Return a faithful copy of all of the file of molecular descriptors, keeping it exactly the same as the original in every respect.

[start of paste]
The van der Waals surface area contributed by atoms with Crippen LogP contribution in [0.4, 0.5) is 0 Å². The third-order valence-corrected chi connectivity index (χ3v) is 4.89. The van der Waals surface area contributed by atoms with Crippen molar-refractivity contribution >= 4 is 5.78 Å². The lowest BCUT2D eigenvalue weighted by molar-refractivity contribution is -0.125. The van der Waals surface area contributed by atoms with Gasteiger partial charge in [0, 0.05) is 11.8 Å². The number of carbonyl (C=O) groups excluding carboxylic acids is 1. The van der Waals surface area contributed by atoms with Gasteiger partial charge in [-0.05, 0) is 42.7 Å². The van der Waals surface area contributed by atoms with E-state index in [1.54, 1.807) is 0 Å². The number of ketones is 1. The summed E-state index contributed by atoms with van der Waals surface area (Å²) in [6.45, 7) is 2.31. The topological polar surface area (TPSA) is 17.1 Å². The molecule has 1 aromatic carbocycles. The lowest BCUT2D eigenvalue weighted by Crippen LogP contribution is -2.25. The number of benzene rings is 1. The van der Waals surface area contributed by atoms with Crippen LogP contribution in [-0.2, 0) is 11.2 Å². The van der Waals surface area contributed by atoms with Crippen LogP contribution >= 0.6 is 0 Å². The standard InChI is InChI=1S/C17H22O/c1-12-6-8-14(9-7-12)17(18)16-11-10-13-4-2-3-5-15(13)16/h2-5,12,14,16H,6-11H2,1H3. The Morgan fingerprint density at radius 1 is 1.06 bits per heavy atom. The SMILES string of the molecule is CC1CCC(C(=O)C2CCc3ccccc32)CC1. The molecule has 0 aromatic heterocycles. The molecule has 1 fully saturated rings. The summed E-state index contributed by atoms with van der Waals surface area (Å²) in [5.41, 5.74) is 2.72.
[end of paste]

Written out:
The van der Waals surface area contributed by atoms with Crippen LogP contribution in [0.4, 0.5) is 0 Å². The third-order valence-corrected chi connectivity index (χ3v) is 4.89. The van der Waals surface area contributed by atoms with Crippen molar-refractivity contribution >= 4 is 5.78 Å². The lowest BCUT2D eigenvalue weighted by molar-refractivity contribution is -0.125. The van der Waals surface area contributed by atoms with Gasteiger partial charge in [0, 0.05) is 11.8 Å². The number of carbonyl (C=O) groups excluding carboxylic acids is 1. The van der Waals surface area contributed by atoms with Gasteiger partial charge in [-0.05, 0) is 42.7 Å². The van der Waals surface area contributed by atoms with E-state index in [1.54, 1.807) is 0 Å². The number of ketones is 1. The summed E-state index contributed by atoms with van der Waals surface area (Å²) in [6.45, 7) is 2.31. The topological polar surface area (TPSA) is 17.1 Å². The molecule has 1 aromatic carbocycles. The lowest BCUT2D eigenvalue weighted by Crippen LogP contribution is -2.25. The number of benzene rings is 1. The van der Waals surface area contributed by atoms with Crippen LogP contribution in [-0.2, 0) is 11.2 Å². The van der Waals surface area contributed by atoms with Crippen LogP contribution >= 0.6 is 0 Å². The standard InChI is InChI=1S/C17H22O/c1-12-6-8-14(9-7-12)17(18)16-11-10-13-4-2-3-5-15(13)16/h2-5,12,14,16H,6-11H2,1H3. The Morgan fingerprint density at radius 1 is 1.06 bits per heavy atom. The SMILES string of the molecule is CC1CCC(C(=O)C2CCc3ccccc32)CC1. The molecule has 0 aromatic heterocycles. The molecule has 1 fully saturated rings. The summed E-state index contributed by atoms with van der Waals surface area (Å²) in [5.41, 5.74) is 2.72.